Baby alligators, or hatchlings, are fully formed and ready to hunt the moment they hatch from their eggs. Their mouths even come equipped with dozens of tiny but sharp, razor-blade-like teeth! Hatchlings look like miniaturized versions of their parents. They are only 6 to 8 inches long with bright yellow stripes on their tails. 

American alligators breed in the springtime, gathering together in large groups and performing their “water dance” courtship rituals. Females lay 20 to 50 eggs around the end of June or the beginning of July in mound-shaped nests that they make from vegetation and mud. They incubate and aggressively guard their eggs for around two months until they hatch.

When baby alligator hatchlings emerge from their eggs, their mother helps them out of the nest and gently carries them in her mouth down to the water. When the baby alligators hatch, they look just like their parents, with yellow stripes that help them blend in. The babies stay close to their mother and make noises to let her know where they are. Their mother also does her best to stay close to her hatchlings for up to two whole years. Because of their size, hatchlings are vulnerable to other alligators, big fish, bobcats, birds, and raccoons.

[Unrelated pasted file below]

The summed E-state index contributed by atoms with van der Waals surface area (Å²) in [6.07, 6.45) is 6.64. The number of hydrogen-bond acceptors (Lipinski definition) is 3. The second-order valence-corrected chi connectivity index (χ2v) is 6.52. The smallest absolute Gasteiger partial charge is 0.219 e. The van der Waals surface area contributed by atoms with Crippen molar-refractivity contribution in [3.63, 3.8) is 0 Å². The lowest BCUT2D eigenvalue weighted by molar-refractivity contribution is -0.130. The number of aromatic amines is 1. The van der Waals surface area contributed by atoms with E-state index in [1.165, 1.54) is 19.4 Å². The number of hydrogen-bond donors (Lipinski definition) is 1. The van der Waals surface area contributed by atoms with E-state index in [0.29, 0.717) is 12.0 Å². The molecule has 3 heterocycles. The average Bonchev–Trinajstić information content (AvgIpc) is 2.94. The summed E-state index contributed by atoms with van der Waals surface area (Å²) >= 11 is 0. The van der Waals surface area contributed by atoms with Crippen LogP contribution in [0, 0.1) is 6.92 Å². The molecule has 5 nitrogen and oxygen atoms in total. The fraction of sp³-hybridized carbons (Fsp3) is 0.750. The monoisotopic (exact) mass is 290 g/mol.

American Alligators in Florida

As cold-blooded reptiles, American alligators regulate their body temperature externally by moving to warmer or colder areas. They like it best when the temperature is between 82° F to 92° F. They usually stop eating when it gets below 70° F. During the winter, they slow down quite a bit and sleep in burrows near alligator holes or water. If it’s a nice day though, they might come out of their homes and soak up some sunlight. 

You are likely to see American alligators in Florida basking on logs or along riverbanks. They may appear sluggish, but don’t be fooled; these giant reptiles can move surprisingly fast when they want to, both on land and especially in the water. If an alligator exits a body of water, it can outrun a human for the first 20 to 30 feet of dry land! They are stealthy hunters and can remain silent and unseen for long periods of time.